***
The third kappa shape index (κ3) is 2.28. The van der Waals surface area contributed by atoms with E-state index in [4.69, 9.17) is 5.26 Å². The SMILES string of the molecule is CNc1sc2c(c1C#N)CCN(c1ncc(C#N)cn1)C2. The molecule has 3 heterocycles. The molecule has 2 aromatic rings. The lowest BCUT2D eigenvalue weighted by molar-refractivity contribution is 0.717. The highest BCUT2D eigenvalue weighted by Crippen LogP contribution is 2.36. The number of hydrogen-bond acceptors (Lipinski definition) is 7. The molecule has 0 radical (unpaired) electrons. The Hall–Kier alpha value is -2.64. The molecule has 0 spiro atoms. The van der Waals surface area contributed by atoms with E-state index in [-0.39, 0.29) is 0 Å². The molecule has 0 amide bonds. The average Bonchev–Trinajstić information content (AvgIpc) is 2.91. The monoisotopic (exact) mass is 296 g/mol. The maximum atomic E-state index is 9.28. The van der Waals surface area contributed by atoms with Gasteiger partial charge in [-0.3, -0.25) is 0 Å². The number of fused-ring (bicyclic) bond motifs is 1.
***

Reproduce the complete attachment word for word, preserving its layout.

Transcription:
The third kappa shape index (κ3) is 2.28. The van der Waals surface area contributed by atoms with E-state index in [4.69, 9.17) is 5.26 Å². The SMILES string of the molecule is CNc1sc2c(c1C#N)CCN(c1ncc(C#N)cn1)C2. The molecule has 3 heterocycles. The molecule has 2 aromatic rings. The lowest BCUT2D eigenvalue weighted by molar-refractivity contribution is 0.717. The highest BCUT2D eigenvalue weighted by Crippen LogP contribution is 2.36. The number of hydrogen-bond acceptors (Lipinski definition) is 7. The molecule has 0 radical (unpaired) electrons. The Hall–Kier alpha value is -2.64. The molecule has 0 spiro atoms. The van der Waals surface area contributed by atoms with E-state index in [-0.39, 0.29) is 0 Å². The molecule has 0 amide bonds. The average Bonchev–Trinajstić information content (AvgIpc) is 2.91. The monoisotopic (exact) mass is 296 g/mol. The maximum atomic E-state index is 9.28. The van der Waals surface area contributed by atoms with Gasteiger partial charge in [-0.3, -0.25) is 0 Å². The number of fused-ring (bicyclic) bond motifs is 1.